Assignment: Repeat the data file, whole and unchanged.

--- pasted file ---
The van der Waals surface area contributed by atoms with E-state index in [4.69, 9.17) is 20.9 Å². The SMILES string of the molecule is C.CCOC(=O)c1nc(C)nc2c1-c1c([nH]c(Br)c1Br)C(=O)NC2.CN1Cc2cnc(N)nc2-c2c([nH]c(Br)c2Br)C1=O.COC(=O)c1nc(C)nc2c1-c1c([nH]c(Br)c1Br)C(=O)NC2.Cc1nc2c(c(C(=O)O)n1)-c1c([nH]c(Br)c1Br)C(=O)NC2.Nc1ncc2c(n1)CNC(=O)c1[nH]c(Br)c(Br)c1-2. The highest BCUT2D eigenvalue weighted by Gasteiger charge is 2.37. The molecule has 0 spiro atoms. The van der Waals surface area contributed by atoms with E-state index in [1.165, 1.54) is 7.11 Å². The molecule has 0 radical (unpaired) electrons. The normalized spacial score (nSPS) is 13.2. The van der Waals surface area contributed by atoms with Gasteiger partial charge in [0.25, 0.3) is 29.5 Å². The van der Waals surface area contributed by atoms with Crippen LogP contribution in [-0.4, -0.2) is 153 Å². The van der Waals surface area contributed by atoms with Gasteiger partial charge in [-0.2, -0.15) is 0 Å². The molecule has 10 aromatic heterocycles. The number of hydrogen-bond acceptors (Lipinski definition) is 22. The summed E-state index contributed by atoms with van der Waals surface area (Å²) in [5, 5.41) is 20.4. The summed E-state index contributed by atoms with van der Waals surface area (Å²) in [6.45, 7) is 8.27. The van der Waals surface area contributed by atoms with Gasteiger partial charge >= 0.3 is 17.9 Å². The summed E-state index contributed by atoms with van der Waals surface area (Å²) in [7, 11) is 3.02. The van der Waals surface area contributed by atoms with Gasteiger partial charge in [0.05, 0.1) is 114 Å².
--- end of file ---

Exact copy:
The van der Waals surface area contributed by atoms with E-state index in [4.69, 9.17) is 20.9 Å². The SMILES string of the molecule is C.CCOC(=O)c1nc(C)nc2c1-c1c([nH]c(Br)c1Br)C(=O)NC2.CN1Cc2cnc(N)nc2-c2c([nH]c(Br)c2Br)C1=O.COC(=O)c1nc(C)nc2c1-c1c([nH]c(Br)c1Br)C(=O)NC2.Cc1nc2c(c(C(=O)O)n1)-c1c([nH]c(Br)c1Br)C(=O)NC2.Nc1ncc2c(n1)CNC(=O)c1[nH]c(Br)c(Br)c1-2. The highest BCUT2D eigenvalue weighted by Gasteiger charge is 2.37. The molecule has 0 spiro atoms. The van der Waals surface area contributed by atoms with E-state index in [1.165, 1.54) is 7.11 Å². The molecule has 0 radical (unpaired) electrons. The normalized spacial score (nSPS) is 13.2. The van der Waals surface area contributed by atoms with Gasteiger partial charge in [0.25, 0.3) is 29.5 Å². The van der Waals surface area contributed by atoms with Crippen LogP contribution in [-0.4, -0.2) is 153 Å². The van der Waals surface area contributed by atoms with Gasteiger partial charge in [-0.2, -0.15) is 0 Å². The molecule has 10 aromatic heterocycles. The number of hydrogen-bond acceptors (Lipinski definition) is 22. The summed E-state index contributed by atoms with van der Waals surface area (Å²) in [5, 5.41) is 20.4. The summed E-state index contributed by atoms with van der Waals surface area (Å²) in [6.45, 7) is 8.27. The van der Waals surface area contributed by atoms with Gasteiger partial charge >= 0.3 is 17.9 Å². The summed E-state index contributed by atoms with van der Waals surface area (Å²) in [7, 11) is 3.02. The van der Waals surface area contributed by atoms with Gasteiger partial charge in [0.05, 0.1) is 114 Å².